Real-world costs of AI bias

Machine learning is used in various applications that affect the audience. In particular, increasing attention is being paid to social service programs, such as Medicaid, housing assistance, or supplemental income from Social Security. Historical data that these programs rely on can be plagued by data bias, and relying on data bias in machine learning models perpetuates bias. However, awareness of possible biases is the first step to correcting them.

A popular algorithm used by many major US health care systems to screen patients for high-risk health care management intervention programs was: revealed to discriminate against black patients because it was based on data related to the cost of treating patients. However, the model did not account for racial inequalities in health care access, which contribute to lower expenditures for black patients than for similarly diagnosed white patients. According to Ziad Obermeyer, an acting associate professor at the University of California, Berkeley, who worked on the study, “Cost is a reasonable measure of health, but it’s a biased one, and that choice is actually what introduces bias into the algorithm.”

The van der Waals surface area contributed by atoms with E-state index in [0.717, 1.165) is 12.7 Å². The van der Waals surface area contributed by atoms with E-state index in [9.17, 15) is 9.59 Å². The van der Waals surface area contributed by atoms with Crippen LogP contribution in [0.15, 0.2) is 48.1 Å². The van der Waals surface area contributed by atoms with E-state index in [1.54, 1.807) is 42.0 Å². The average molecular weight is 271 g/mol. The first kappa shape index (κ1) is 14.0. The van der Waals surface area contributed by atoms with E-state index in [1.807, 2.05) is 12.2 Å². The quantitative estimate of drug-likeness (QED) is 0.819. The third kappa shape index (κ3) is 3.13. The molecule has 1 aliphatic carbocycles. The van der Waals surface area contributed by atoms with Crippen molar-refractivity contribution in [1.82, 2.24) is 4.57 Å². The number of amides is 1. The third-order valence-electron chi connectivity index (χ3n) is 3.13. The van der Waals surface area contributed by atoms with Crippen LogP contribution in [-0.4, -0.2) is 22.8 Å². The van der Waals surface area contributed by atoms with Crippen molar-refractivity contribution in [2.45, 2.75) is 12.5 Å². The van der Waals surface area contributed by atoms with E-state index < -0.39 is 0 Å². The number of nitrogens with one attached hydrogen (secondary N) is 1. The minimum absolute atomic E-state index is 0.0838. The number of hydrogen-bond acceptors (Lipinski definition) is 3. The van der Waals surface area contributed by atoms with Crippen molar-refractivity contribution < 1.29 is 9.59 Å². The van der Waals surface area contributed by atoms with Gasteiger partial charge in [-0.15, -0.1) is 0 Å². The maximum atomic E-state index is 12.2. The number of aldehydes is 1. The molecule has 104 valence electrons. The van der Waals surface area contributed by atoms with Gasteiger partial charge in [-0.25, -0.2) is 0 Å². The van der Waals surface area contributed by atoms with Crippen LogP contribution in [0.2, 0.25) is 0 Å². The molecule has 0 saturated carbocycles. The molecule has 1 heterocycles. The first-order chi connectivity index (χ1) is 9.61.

In addition, a much quoted case showed that judges in Florida and several other states relied on a machine learning-powered tool called COMPAS (Correctional Offender Management Profiling for Alternative Sanctions) to estimate recidivism rates for inmates. However, numerous studies disputed the algorithm’s accuracy, revealing racial bias — even though race was not included as an input in the model.

Overcoming prejudice

The solution to AI bias in models? Put people at the helm to decide when to take real action or not based on a machine learning prediction. Explainability and transparency are critical to empowering people to understand AI and why technology makes certain decisions and predictions. By addressing the reasoning and factors influencing ML predictions, algorithmic biases can be surfaced and decisions adjusted to avoid costly fines or harsh feedback via social media.

Businesses and technologists need to focus on explainability and transparency within AI.

There is limited but growing regulation and guidance from lawmakers to reduce AI biased practices. Recently, the British government has Framework for ethics, transparency and accountability for automated decision-making to provide more precise guidance on the ethical use of artificial intelligence in the public sector. This seven-point framework will help public administrations create secure, sustainable and ethical algorithmic decision-making systems.

To unlock the full power of automation and create just change, people need to understand how and why AI bias leads to certain outcomes and what it means for all of us.

Loren Goodman is co-founder and CTO at InRule technology.